This is vexing for me as well. These cerculio are no joke. We have a reservoir of wild plums and the idiotic Bradford pears all through the woods, and they are numerous. They don't move very far and I had them on a peach the first year in, with no other target trees around. These trees have excellent nutrition (thanks to Bryant Redhawk), mineral and compost tea foliar, the full meal deal. So I think I have done what I can to get the trees inherently resistant.
Some things I am testing- please be aware there is a good chance none will work.
First is to remove any mummies every week. Don't let them have another generation every summer. I have most susceptible plants (peach, plum, cherry, nectarine apricot) in an area that I can rake for mummies. This is annoying and labor intensive and means I can't have heavy cover with classy things like comfrey. This is based on the Holistic Orchard, he uses pea gravel and meticulous control. It is not really my style, which is why I only have one row of susceptible plants, and if they are too much trouble they get whacked.
I have one other tree with major aromatic stuff around the base. In my climate this is monarda, mint, nettle. I have had no success with onions at the tree bases. This one got hit with cerculio this year. Not too bad, maybe 25% loss so far.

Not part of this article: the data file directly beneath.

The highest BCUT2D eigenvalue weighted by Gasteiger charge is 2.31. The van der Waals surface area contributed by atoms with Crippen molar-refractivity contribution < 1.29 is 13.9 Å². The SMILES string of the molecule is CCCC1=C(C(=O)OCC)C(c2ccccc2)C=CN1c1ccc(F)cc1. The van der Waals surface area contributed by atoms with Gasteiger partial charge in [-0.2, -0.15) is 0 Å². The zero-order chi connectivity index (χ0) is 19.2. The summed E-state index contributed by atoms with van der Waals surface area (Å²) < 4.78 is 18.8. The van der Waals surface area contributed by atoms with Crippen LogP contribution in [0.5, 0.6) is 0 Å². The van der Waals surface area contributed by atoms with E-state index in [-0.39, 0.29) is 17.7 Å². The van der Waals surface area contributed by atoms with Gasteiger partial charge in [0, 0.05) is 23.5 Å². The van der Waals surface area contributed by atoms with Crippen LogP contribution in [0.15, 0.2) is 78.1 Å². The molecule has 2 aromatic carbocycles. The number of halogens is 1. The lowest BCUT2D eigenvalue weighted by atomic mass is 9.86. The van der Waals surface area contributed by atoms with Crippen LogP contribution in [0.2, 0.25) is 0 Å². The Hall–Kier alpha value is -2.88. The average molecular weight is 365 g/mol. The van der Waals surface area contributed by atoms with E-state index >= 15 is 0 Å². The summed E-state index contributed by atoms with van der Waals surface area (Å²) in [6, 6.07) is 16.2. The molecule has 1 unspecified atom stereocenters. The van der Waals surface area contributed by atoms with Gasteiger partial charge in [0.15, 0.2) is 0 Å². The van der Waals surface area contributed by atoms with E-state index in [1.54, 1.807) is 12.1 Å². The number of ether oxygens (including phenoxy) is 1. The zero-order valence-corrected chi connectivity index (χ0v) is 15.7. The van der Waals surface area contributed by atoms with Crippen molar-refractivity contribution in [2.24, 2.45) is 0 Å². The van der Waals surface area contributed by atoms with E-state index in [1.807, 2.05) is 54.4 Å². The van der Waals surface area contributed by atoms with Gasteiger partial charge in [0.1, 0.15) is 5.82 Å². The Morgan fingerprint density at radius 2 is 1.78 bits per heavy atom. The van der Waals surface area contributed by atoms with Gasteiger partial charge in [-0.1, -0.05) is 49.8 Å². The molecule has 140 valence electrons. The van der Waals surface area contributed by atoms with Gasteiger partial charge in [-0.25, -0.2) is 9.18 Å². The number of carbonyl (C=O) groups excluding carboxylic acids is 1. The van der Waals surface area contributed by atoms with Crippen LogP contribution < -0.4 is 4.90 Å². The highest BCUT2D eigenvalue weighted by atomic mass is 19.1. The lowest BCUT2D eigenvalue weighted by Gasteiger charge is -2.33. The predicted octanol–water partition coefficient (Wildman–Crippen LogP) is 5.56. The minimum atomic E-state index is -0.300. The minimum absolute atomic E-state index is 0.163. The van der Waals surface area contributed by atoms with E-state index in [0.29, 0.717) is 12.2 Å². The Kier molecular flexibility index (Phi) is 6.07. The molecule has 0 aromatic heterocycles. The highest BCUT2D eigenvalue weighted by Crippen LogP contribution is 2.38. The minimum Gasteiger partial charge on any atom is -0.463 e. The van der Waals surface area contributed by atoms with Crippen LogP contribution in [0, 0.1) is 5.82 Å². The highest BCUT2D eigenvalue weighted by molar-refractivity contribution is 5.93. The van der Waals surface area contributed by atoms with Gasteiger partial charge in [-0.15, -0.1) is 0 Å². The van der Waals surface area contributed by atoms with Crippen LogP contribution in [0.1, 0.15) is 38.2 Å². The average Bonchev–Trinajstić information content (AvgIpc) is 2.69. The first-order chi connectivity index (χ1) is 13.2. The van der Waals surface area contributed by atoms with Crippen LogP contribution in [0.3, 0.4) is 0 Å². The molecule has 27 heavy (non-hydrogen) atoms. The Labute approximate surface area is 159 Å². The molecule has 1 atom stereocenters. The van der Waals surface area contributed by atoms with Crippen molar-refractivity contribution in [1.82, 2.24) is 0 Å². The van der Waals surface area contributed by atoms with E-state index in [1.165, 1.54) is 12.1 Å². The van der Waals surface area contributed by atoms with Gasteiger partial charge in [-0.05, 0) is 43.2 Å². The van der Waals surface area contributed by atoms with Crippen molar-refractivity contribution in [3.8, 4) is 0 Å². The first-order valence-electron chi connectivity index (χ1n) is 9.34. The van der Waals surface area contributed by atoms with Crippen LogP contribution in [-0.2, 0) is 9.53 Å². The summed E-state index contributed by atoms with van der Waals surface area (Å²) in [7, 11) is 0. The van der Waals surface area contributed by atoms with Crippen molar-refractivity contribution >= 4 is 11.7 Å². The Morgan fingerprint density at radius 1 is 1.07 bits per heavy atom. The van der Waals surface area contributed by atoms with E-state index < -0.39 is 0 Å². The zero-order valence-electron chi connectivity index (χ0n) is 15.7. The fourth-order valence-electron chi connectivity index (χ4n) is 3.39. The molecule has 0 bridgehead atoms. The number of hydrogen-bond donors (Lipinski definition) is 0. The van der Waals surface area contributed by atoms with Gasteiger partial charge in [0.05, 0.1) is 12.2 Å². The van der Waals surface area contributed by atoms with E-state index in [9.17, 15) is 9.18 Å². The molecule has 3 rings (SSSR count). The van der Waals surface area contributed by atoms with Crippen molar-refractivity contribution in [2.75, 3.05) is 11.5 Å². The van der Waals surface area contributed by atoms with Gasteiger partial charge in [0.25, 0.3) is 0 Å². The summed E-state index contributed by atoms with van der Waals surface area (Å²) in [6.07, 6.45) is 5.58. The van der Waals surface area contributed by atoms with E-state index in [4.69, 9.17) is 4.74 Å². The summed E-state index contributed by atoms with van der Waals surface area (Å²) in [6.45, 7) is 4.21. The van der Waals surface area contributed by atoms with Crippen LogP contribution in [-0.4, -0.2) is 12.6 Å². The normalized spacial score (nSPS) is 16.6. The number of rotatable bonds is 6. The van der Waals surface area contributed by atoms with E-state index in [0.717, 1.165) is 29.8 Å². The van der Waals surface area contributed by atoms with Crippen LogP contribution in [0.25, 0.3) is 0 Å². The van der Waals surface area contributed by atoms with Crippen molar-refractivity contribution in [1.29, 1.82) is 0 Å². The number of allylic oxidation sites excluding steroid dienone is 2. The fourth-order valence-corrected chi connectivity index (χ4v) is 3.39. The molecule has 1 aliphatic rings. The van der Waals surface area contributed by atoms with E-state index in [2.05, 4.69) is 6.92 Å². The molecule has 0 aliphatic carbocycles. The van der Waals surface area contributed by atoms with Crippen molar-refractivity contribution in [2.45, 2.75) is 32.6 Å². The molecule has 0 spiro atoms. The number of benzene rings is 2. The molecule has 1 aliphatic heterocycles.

Other control per Living Energy Farm is to have a mix of the above and run poultry in the area for bug consumption, and I have heard of pigs to eat the mummies. I am suspicious that will do much, one hatched bug is very good at destroying your crop and they are out at night when the poultry are not active. Pigs are a definite maybe, but I don't have them. Would be interested in others experiences for sure.
Sticky traps on the trunk may work, the cerculio generally climb the trunk, not fly in.
Next is kaolin (Surround), sprayed on the tree. From my understanding this must be applied a couple times, to the whole tree, and is so-so for protection.
Lastly, I have tried to plant cherries as a trap tree. Not sure if you can even grow pie cherries down there, but the principle is the same- The earliest host is the one you need to control. Get the bugs as they come out of hibernation and try to prevent the generational expansion. Throw maximal effort into control on that crop/tree and place them where they can draw the bugs out of the woods. I have only two pie cherries, and they are only for that purpose. I probably will never get cherries, and I don't care if I get the other stuff. Cherries generally are marginal here anyhow.
I have not tried chemical control (but I have neighbors that do and they have marginal success). I think the integrated approach is the best chance to beat the bugs.
Hope this helps.
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